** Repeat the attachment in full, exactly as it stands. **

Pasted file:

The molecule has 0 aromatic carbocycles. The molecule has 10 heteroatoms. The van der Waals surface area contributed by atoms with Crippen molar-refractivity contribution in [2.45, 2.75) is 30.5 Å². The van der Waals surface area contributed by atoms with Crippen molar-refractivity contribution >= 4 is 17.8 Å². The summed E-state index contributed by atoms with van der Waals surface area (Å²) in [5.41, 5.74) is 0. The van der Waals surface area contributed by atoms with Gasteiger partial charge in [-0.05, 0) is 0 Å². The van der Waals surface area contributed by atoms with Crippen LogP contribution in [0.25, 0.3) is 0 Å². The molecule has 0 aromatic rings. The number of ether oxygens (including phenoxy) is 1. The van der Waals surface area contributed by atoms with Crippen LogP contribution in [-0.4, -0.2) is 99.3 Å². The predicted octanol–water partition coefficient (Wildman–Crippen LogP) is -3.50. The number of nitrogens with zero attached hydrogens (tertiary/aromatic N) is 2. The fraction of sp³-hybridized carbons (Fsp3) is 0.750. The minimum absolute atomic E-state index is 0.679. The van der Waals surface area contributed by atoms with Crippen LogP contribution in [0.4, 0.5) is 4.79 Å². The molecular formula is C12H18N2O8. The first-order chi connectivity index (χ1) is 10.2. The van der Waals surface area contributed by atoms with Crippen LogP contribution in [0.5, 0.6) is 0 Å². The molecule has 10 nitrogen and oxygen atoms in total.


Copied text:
The molecule has 0 aromatic carbocycles. The molecule has 10 heteroatoms. The van der Waals surface area contributed by atoms with Crippen molar-refractivity contribution in [2.45, 2.75) is 30.5 Å². The van der Waals surface area contributed by atoms with Crippen molar-refractivity contribution >= 4 is 17.8 Å². The summed E-state index contributed by atoms with van der Waals surface area (Å²) in [5.41, 5.74) is 0. The van der Waals surface area contributed by atoms with Gasteiger partial charge in [-0.05, 0) is 0 Å². The van der Waals surface area contributed by atoms with Crippen LogP contribution in [0.25, 0.3) is 0 Å². The molecule has 0 aromatic rings. The number of ether oxygens (including phenoxy) is 1. The van der Waals surface area contributed by atoms with Crippen LogP contribution in [-0.4, -0.2) is 99.3 Å². The predicted octanol–water partition coefficient (Wildman–Crippen LogP) is -3.50. The number of nitrogens with zero attached hydrogens (tertiary/aromatic N) is 2. The fraction of sp³-hybridized carbons (Fsp3) is 0.750. The minimum absolute atomic E-state index is 0.679. The van der Waals surface area contributed by atoms with Crippen LogP contribution in [0.4, 0.5) is 4.79 Å². The molecular formula is C12H18N2O8. The first-order chi connectivity index (χ1) is 10.2. The van der Waals surface area contributed by atoms with Crippen LogP contribution in [0.5, 0.6) is 0 Å². The molecule has 10 nitrogen and oxygen atoms in total.